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Saturday, June 27, 2015

Re: [mukto-mona] Bande Mataram includes Muslims as part of Bangla Ma's Sontan (Children of Mother Bangla)

Bande Mataram had nothing against Muslims, but the whole novel, Anandamath had. Ms. Majid might call herself a researcher, but not many else in this forum do. She has some preconceived opinion that she airs whenever she needs to expose her ignorance. 

On Sat, Jun 27, 2015 at 10:36 PM, Jiten Roy [mukto-mona] <> wrote:

Ali Saheen's comments appear to be childish to me. It seems like she is just arguing without substance. She needs linguistic abilities and some research about the pretexts of the song, as Farida Majid mentioned, to understand Bande Mataram. Without which, it will be misunderstood, as many people do.
Anyway, this is what I found about Bande Mataram:

This is the summary of a lecture delivered by Sri Aurobindoin the Grand Square of the National School, Amraoti, Berar, on January 29, 1908. The meeting commenced with the singing of Bande Mataram
Bande Mataram – a mantra with hidden meaning
Song in Bengali of Bankim Chandra Chatterjee
translation by Sri Aurobindo (November 20, 1909)
Mother, I bow to thee!
Rich with thy hurrying streams,
Bright with thy orchard gleams,
Cool with thy winds of delight,
Dark fields waving, Mother of might,
Mother free.
Glory of moonlight dreams
Over thy branches and lordly streams,
Clad in thy blossoming trees,
Mother, giver of ease,
Laughing low and sweet!
Mother, I kiss thy feet,
Speaker sweet and low!
Mother, to thee I bow.
Who hath said thou art weak in thy lands,
When the swords flash out in twice seventy million hands
And seventy millions voices roar
Thy dreadful name from shore to shore?
With many strengths who art mighty and stored,
To thee I call, Mother and Lord!
Thou who savest, arise and save!
To her I cry who ever her foemen drave
Back from plain and sea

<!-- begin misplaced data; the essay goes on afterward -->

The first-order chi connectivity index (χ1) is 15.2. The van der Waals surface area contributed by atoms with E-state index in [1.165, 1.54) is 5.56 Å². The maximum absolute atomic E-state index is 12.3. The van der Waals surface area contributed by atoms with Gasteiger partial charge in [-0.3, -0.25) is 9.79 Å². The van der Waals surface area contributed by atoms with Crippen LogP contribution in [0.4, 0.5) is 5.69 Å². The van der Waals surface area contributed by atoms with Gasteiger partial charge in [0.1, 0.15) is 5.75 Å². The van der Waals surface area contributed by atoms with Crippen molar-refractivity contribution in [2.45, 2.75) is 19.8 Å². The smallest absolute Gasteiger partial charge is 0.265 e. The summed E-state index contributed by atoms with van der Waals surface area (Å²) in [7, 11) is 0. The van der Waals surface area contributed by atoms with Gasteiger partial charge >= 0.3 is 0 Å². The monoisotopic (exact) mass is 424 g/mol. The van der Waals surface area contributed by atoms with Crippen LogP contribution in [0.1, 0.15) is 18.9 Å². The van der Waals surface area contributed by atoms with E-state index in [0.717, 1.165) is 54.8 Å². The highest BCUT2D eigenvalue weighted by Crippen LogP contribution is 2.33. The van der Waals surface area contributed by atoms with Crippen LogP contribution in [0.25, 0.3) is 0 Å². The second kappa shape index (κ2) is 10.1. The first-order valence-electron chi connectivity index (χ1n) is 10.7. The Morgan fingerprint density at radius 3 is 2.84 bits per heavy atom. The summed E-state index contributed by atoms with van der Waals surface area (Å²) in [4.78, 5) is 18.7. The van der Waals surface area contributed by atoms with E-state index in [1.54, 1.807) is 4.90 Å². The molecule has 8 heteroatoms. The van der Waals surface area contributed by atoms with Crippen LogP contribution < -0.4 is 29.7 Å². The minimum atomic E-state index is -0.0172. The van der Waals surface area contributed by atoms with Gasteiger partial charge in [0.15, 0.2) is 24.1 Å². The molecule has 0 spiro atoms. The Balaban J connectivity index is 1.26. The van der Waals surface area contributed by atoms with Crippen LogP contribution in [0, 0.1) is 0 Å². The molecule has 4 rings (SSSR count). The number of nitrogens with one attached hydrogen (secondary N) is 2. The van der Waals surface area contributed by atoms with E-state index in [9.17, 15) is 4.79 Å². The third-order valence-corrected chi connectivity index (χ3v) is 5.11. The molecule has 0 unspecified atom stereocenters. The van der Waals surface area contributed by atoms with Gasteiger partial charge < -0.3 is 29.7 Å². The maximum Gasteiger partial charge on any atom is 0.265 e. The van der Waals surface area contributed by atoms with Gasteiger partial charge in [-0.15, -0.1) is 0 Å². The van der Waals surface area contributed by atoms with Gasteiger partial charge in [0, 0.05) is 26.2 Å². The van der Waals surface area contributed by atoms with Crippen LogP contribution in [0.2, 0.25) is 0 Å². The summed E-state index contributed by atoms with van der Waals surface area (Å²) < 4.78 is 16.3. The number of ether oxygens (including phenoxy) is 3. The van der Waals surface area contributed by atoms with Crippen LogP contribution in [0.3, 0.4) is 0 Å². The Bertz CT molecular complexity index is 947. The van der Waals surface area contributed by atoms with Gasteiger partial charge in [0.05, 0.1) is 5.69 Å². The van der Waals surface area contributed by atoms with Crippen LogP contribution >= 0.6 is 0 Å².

And shook herself free.
Thou art wisdom, thou art law,
Thou our heart, our soul, our breath,
Thou the love divine, the awe
In our hearts that conquers death.
Thine the strength that nerves the arm,
Thine the beauty, thine the charm.
Every image made divine
In our temples is but thine.
Thou art Durga, Lady and Queen,
With her hands that strike and her swords of sheen,
Thou art Lakshmi lotus-throned,
Pure and perfect without peer,
Mother, lend thine ear.
Rich with thy hurrying streams,
Bright with thy orchard gleams,
Dark of hue, O candid-fair
In thy soul, with jewelled hair
And thy glorious smile divine,
Loveliest of all earthly lands,
Showering wealth from well-stored hands!
Mother, mother mine!
Mother sweet, I bow to thee,
Mother great and free.
Sri Aurobindo said that he was exceedingly pleased to know that the song had become so popular in all parts of India and that it was being so repeatedly sung. He said that he would make this national anthem the subject of his speech.
The song, he said, was not only a national anthem to be looked on as the European nations look upon their own, but one replete with mighty power, being a sacred mantra, revealed to us by the author of "Ananda Math", who might be called an inspired Rishi. He described the manner in which the mantra had been revealed to Bankim Chandra, probably by a Sannyasi under whose teaching he was. He said that the mantra was not an invention, but a revivification of the old mantra which had become extinct, so to speak, by the treachery of one Navakishan. The mantra of Bankim Chandra was not appreciated in his own day, and he predicted that there would come a time when the whole of India would resound with the singing of the song, and the word of the prophet was miraculously fulfilled.